Yamaha’s RD350LC: Of a gen­er­a­tion

It’s the noise and ac­cel­er­a­tion above 6000rpm that is still so ad­dic­tive; the sud­den burst of ac­tiv­ity ev­ery time the throt­tle is wound back in anger and the 347cc two-stroke mo­tor comes alive.

Motorcycle Monthly - - Retro Super Cool - Words: Roland Brown Pho­tog­ra­phy: Phil Masters

You might think the thrill would have worn off af­ter all these years, es­pe­cially now so many bikes pro­duce far more per­for­mance than this el­derly ma­chine from the early Eight­ies.

But if the RD350LC can no longer de­liver the gi­ant-killing speed on which its mighty rep­u­ta­tion is based, the lit­tle Yamaha still puts a broad smile on its rider’s face with ev­ery ride. So much so that, if you were to make a list of the most pop­u­lar mo­tor­cy­cles of all time, it should surely fea­ture promi­nently. In fact when a cer­tain weekly pa­per re­cently held a vote to de­cide just that, the ‘Elsie’ came out on top – ahead of the FireBlade, R1200GS and all the rest.

That’s quite an achieve­ment for a hum­ble Ja­panese twin that pro­duced less than 50bhp and had a top speed of not much more than a ton, but for many rid­ers Yamaha’s raw, racy LC was the high-per­for­mance bike of its day. Cer­tainly, few ma­chines can have brought so much fast and fu­ri­ous en­joy­ment to so many as the liq­uid-cooled two-stroke twin that Yamaha un­leashed in 1981.

In many ways the LC had the lot: speed, ex­cite­ment and han­dling – plus rea­son­able prac­ti­cal­ity, re­li­a­bil­ity and econ­omy. Al­though it had an ap­petite for fuel and two-stroke oil, it was rel­a­tively cheap to buy and to run. And it looked great too, with a re­strained style that con­trasted with its out­ra­geous per­son­al­ity. No won­der it was such a suc­cess.

The RD350LC was a de­scen­dant of the string of out­stand­ing air-cooled two-strokes with which Yamaha had es­tab­lished an un­matched rep­u­ta­tion for mid­dleweight per­for­mance. The line had be­gun with the YR1 model in 1967. And through­out the Seven­ties, mod­els such as the 350cc YR5, RD350 and RD400 had kept the tun­ing-fork logo to the fore. The ‘RD’ ini­tials stood for race de­vel­oped and were well earned be­cause most of the Yamaha twin’s gains in per­for­mance and re­li­a­bil­ity were due to the firm’s ef­forts on the track.

Per­haps sur­pris­ingly the ini­tial re­ac­tion was not uni­ver­sally pos­i­tive, with some testers won­der­ing whether the LC was too peaky and ag­gres­sive to ap­peal to more than a lim­ited sec­tion of the mar­ket. Well, maybe it didn’t ap­peal to ev­ery­one – but for all those rid­ers look­ing for high per­for­mance on a low bud­get, no other bike even came close. With a 110mph top speed, wheelie-pop­ping ac­cel­er­a­tion and race­track cred­i­bil­ity, this was the stuff of a speed-crazed teenager’s dreams.

The LC needed lit­tle help to be­come a hit for Yamaha, but it got some as­sis­tance any­way in the form of a hugely pop­u­lar one-make rac­ing se­ries. This be­gan in Bri­tain as the RD350 Pro-Am Se­ries, con­tested by a mix­ture of pro­fes­sional and am­a­teur rid­ers (hence the name) in­clud­ing fu­ture 500cc works GP racer Niall Macken­zie. They rode iden­ti­cal LCs, pre­pared by Yamaha and al­lo­cated af­ter keys were drawn out of a hat.

The re­sult was out­ra­geously close, ag­gres­sive, crash-lit­tered and gen­er­ally spec­tac­u­lar rac­ing, which be­came un­miss­able TV view­ing for mil­lions at a time when bike rac­ing was rarely seen on the box. The orig­i­nal Pro-Am chal­lenge soon led to an in­ter­na­tional se­ries that in­cluded rid­ers from many Euro­pean coun­tries plus Aus­tralia. In the last cou­ple of years, some of the orig­i­nal stars have squeezed into their leathers to take part in Pro-Am re­vival races, con­tested on re­stored LCs. Re­li­a­bil­ity was one of the LC’s many at­tributes, both on road and track, al­though it wasn’t in­fal­li­ble. En­gine studs some­times broke,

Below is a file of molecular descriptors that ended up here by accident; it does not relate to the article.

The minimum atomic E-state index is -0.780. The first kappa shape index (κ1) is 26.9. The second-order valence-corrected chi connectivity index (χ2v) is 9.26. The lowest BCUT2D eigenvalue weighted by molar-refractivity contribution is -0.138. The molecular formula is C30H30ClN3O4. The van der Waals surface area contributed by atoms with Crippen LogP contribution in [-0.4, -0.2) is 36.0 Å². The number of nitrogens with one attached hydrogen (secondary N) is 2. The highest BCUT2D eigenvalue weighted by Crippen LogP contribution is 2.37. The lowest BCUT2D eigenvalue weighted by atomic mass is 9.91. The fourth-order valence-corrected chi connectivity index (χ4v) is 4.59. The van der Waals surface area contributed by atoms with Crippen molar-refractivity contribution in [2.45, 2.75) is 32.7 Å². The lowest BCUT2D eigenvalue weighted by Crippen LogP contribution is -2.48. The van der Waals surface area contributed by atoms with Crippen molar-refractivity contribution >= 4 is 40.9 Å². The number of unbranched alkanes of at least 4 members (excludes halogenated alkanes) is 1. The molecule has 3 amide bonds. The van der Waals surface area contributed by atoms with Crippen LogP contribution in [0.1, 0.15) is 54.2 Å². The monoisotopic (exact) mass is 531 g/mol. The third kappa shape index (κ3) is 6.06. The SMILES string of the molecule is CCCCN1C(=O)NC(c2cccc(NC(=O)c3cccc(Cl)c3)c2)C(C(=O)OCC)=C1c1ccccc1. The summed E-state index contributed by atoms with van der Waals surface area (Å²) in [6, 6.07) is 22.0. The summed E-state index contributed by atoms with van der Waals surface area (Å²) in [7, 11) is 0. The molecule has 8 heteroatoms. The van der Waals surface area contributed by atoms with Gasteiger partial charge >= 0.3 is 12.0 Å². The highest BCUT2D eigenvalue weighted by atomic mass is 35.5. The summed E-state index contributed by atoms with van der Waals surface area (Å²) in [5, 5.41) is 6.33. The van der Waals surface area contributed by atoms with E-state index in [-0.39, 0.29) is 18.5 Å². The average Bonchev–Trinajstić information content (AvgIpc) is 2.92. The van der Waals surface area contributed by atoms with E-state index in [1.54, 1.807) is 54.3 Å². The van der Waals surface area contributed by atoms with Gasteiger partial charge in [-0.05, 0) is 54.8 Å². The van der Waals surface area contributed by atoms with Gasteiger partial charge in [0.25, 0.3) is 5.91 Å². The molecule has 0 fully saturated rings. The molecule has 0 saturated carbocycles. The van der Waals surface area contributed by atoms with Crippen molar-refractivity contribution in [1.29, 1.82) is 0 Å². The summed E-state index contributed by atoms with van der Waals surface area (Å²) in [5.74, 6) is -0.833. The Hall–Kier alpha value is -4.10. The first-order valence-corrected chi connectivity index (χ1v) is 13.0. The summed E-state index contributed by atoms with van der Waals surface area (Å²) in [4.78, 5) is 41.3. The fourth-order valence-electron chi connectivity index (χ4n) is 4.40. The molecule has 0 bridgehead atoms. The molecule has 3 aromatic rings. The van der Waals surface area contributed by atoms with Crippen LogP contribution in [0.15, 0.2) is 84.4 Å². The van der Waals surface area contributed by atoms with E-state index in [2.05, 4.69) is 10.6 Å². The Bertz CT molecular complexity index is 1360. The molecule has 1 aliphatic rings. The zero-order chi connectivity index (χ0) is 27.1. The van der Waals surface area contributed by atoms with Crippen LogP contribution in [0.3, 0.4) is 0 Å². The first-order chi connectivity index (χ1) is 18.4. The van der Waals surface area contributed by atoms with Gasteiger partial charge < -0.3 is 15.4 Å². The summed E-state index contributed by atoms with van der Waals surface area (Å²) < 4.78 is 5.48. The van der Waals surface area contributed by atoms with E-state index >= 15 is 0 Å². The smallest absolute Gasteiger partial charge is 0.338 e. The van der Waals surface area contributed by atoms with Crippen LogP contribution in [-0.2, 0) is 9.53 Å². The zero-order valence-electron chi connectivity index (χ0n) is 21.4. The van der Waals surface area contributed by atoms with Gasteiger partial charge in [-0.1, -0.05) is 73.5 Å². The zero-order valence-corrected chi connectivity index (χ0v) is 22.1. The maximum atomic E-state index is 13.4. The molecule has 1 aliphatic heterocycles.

and ex­hausts cracked due to en­gine vi­bra­tion be­fore the de­sign was changed. Yamaha mod­i­fied the carbs to pre­vent mis­fir­ing, re­vised the rich-run­ning oil pump and the beefed-up the ex­haust mounts with tie-rods un­der the en­gine. They also in­tro­duced a new black/red ‘Mars Bar’ colour scheme, along with an op­tional bikini fair­ing and belly-pan and, in some mar­kets, a full fair­ing.

The orig­i­nal LC’s reign was short, be­cause for 1984 it was re­placed by an all-new model, char­ac­terised by the new ex­haust, whose flap moved at cer­tain revs to op­ti­mise vol­ume for both high- and low-speed run­ning. The YPVS, or Yamaha

Power Valve Sys­tem,

gave slightly stronger midrange de­liv­ery with no loss of top-end, and led to the bikini-faired Yam, of­fi­cially the RD350LC YPVS, be­ing known as the Power Valve.

Other mods in­clud­ing a bikini fair­ing, air-as­sisted forks, ris­ing-rate shock and tube­less tyres helped make it an­other hit. That mid-Eight­ies pe­riod of the Power Valve’s rule was prob­a­bly the high point of the RD350LC’s ex­is­tence, but the model was not fin­ished yet.

The fully-faired 350LC F2 and naked 350L N mod­els were also fairly pop­u­lar, partly be­cause switch­ing pro­duc­tion to South Amer­ica helped keep prices low. The fully-faired LC ini­tially had a rec­tan­gu­lar head­light, then went to twin round head­lights in the early Nineties, re­main­ing in Yamaha’s range un­til 1994 as the RD350R.

With its per­for­mance lit­tle changed, the Yam’s rep­u­ta­tion had in­evitably faded, and most young rid­ers dreamt about the more glam­orous and ex­pen­sive FZR400RR four in­stead.

By the time the two-stroke was phased out in the mid-Nineties it had lasted in its var­i­ous forms for well over a decade, it had sold in huge num­bers all over the world, and it con­firmed its sta­tus as the ul­ti­mate poor boy’s su­per­bike.

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